People living in rural communities can suffer depression, relationship breakdown, isolation, poor decision-making, farming accidents and suicide as a result of stress. It's important to have a stress management plan to help you and your family get through the difficult times.
Stress for people living in rural communities can bring depression, relationship breakdown, isolation, poor decision-making, increased use of alcohol, drugs and cigarettes, and increased risk of farm accidents. It is important to devise a stress management plan to help you and your family get through the difficult times. See your doctor or health professional for further information and advice.
Stress is a response
Stress is the physical, mental and emotional response to a stress-causing factor or ‘stressor’. Stress can come from any situation or thought that makes you feel frustrated, angry, nervous, or anxious.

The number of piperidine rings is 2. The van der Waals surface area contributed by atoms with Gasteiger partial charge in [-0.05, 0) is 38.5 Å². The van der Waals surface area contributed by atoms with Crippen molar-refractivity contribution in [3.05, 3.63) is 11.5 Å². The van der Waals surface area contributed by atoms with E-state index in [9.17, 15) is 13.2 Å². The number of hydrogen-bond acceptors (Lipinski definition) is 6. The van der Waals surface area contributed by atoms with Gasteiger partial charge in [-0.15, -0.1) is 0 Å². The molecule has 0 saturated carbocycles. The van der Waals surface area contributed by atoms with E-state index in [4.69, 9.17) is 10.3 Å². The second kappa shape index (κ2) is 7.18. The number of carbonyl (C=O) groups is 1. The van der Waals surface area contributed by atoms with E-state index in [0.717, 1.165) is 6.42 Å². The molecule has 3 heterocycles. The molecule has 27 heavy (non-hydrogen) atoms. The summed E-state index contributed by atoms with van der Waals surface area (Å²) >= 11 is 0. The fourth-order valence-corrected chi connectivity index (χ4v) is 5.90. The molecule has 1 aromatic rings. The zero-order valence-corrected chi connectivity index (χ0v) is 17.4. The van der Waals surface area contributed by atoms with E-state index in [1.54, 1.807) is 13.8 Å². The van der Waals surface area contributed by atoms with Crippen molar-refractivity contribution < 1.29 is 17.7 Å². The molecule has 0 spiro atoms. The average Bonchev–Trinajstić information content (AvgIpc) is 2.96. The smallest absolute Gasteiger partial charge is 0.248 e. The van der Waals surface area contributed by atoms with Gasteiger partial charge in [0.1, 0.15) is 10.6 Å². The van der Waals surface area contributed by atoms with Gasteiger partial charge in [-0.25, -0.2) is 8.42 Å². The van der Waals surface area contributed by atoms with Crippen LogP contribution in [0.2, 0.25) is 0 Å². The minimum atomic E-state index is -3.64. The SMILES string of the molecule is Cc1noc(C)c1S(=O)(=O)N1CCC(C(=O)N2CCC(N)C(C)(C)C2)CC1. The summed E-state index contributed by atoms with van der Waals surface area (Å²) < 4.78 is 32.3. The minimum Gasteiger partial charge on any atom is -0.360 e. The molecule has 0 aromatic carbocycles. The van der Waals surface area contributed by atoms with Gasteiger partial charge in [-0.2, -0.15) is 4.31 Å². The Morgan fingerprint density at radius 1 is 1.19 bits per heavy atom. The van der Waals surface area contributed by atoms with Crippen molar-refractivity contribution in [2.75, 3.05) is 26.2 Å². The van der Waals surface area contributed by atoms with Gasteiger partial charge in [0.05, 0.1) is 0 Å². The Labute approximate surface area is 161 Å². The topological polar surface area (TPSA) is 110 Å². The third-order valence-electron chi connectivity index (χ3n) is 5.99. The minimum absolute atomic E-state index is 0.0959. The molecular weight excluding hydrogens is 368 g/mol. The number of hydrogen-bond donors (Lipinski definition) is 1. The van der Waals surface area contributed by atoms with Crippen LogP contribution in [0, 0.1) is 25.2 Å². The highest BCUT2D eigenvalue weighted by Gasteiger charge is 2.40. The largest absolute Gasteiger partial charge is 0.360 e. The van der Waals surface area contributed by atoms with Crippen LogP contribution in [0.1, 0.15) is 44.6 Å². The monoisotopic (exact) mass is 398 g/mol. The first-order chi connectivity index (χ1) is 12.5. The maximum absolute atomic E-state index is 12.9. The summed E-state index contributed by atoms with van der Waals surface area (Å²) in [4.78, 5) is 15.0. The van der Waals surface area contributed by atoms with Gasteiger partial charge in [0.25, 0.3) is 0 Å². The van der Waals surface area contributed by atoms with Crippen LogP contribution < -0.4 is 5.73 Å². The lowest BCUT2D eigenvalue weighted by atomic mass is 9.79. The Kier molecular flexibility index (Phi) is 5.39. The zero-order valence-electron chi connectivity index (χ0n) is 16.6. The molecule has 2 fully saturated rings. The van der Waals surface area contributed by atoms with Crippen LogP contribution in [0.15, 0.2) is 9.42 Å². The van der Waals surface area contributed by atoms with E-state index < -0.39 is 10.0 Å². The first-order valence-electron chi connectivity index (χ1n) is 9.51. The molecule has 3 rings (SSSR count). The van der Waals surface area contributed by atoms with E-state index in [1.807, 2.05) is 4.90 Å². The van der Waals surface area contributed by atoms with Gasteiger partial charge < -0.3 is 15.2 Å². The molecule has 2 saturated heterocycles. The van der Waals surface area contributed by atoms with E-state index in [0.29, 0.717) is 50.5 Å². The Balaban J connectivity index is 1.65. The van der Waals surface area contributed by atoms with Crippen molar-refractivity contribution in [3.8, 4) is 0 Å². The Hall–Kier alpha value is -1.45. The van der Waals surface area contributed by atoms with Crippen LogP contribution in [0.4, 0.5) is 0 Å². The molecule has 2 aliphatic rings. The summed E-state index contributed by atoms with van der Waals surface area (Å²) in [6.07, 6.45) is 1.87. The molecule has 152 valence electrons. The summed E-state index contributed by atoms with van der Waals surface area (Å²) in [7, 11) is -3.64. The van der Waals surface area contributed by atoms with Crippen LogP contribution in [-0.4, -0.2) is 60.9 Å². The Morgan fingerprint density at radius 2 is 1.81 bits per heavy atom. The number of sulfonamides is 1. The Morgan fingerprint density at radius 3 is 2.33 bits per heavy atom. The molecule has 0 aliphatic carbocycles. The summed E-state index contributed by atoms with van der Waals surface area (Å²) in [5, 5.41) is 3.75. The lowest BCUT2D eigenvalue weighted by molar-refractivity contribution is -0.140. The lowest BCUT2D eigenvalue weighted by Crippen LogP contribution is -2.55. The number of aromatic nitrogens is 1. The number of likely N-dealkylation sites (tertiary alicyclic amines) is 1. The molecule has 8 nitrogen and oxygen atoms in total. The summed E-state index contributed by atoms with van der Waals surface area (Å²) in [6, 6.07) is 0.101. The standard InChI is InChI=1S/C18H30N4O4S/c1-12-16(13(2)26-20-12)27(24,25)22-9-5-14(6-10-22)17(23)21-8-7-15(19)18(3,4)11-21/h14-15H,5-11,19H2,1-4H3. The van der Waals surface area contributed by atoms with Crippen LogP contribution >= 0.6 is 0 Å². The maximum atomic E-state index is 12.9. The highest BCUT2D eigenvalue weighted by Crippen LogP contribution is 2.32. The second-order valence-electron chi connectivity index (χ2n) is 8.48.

Many people cope with a crisis or other stressful situation by focusing on the problem and putting everything else aside. For most people, this only works in the short term.
Ongoing stress makes us neglect the very things that would help us get through it, such as health, relationships and recreation. We become less able to think clearly or cope. Then problems feel worse than they are and get worse than is necessary.
Rural issues and stress
Rural Australian life is very rewarding in many ways. However, rural people are at risk of many stressors, including natural events such as bushfires, floods and droughts.
Natural disasters can cause long-term stress related to injury or death, finances, and relationships. In addition, financial problems and other issues can be primary sources of stress.
Warning signs of stress
Sometimes we don’t realise how stressful life has become. Some of the signs that you may be under considerable stress are:
- Problems with concentration or memory
- Lack of energy and motivation
- Lack of interest in once-pleasurable activities, such as socialising or sex
- Sleeping problems, such as insomnia, early waking or oversleeping
- Changes in appetite, such as eating too little or too much, or eating unhealthy foods
- Mood changes, such as irritability
- Physical problems such as constant headaches or stomach-aches
- Heart palpitations and breathlessness
- Longer-term general ill health.
Stress and depression
Continued chronic stress can lead to depression. Some warning signs of depression are: